Italian Shock comes up trumps again with a pretty decent print of a film that's rapidly approaching thirty years of age. Letterboxed per the mentioned specifications (ie: original theatrical aspect), the print is relatively free of damage and in rather good shape. There is a noticeable amount of film grain present, but I suspect that this may have been due in part to the production being shot on 16mm then blown up to 35mm for theatrical engagements. Plus, the effect gives that pseudo-documentary feel to the image, which may have been Joe's original intention. Colours etc are good, and best of all the print is totally uncut! Audio is presented in the film's English language variant, and is a clear, clean preservation of the original monaural mix. Nice. Extras wise, Italian Shock pack the disc to gills again with the Complete Music Soundtrack, which is just over half an hour of swank disco-groove. There's also the original Theatrical trailer (that gives away just about everything! I miss those days…), an animated Stills Gallery of publicity photos & lobby cards, as well as animated bios/filmographies for Joe D'Amato & Laura Gemser. As an added treat, the Gemser file also includes a nifty slideshow of the lovely Indonesian lass. Overall? Another boffo disc from the company that is fast becoming one of my favourite Netherlands distributors!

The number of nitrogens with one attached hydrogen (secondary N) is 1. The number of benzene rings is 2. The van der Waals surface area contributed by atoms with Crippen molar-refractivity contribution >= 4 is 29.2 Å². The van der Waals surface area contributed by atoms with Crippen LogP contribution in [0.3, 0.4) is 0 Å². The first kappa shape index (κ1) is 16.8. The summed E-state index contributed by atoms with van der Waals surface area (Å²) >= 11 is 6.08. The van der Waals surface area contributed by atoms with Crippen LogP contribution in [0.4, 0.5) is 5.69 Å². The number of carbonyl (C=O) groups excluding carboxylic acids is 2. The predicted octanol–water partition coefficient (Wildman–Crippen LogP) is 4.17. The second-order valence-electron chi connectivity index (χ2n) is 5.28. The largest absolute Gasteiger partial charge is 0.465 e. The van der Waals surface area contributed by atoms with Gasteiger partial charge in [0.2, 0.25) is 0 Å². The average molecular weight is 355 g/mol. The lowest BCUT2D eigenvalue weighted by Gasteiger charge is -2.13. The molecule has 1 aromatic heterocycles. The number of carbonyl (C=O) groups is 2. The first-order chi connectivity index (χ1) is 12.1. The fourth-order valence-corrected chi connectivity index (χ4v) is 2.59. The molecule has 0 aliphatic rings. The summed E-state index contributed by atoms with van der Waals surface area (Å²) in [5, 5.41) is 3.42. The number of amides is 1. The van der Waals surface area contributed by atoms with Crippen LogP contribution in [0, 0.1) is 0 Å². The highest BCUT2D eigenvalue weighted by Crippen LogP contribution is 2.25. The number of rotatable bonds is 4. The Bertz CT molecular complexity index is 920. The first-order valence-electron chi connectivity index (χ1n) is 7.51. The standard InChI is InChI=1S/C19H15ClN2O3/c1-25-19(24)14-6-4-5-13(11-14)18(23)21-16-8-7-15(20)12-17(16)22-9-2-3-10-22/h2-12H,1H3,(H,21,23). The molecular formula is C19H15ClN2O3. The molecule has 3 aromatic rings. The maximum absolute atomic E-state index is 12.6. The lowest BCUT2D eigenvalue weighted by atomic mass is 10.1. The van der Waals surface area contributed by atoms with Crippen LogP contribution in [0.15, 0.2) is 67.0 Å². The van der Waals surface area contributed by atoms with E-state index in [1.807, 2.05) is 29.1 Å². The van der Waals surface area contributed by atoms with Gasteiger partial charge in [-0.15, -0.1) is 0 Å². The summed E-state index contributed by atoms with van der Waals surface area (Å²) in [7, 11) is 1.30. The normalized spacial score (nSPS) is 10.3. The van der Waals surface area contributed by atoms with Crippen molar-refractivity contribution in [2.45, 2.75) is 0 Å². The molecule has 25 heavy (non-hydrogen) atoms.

Review by Mike Thomason

Released by Italian Shock DVD Entertainment
DVD format: DVD-5 (PAL Region 2)
Running time - 90m (packaging lists 85m)
Ratio - Widescreen 1.85
Audio - English Dolby digital (optional Dutch subtitles)
Extras :
Complete musical soundtrack; Theatrical trailer; Stills gallery; Star & Director biographies/filmographies; 4pp-insert booklet (x 2)

© 2001, Icon In Black Media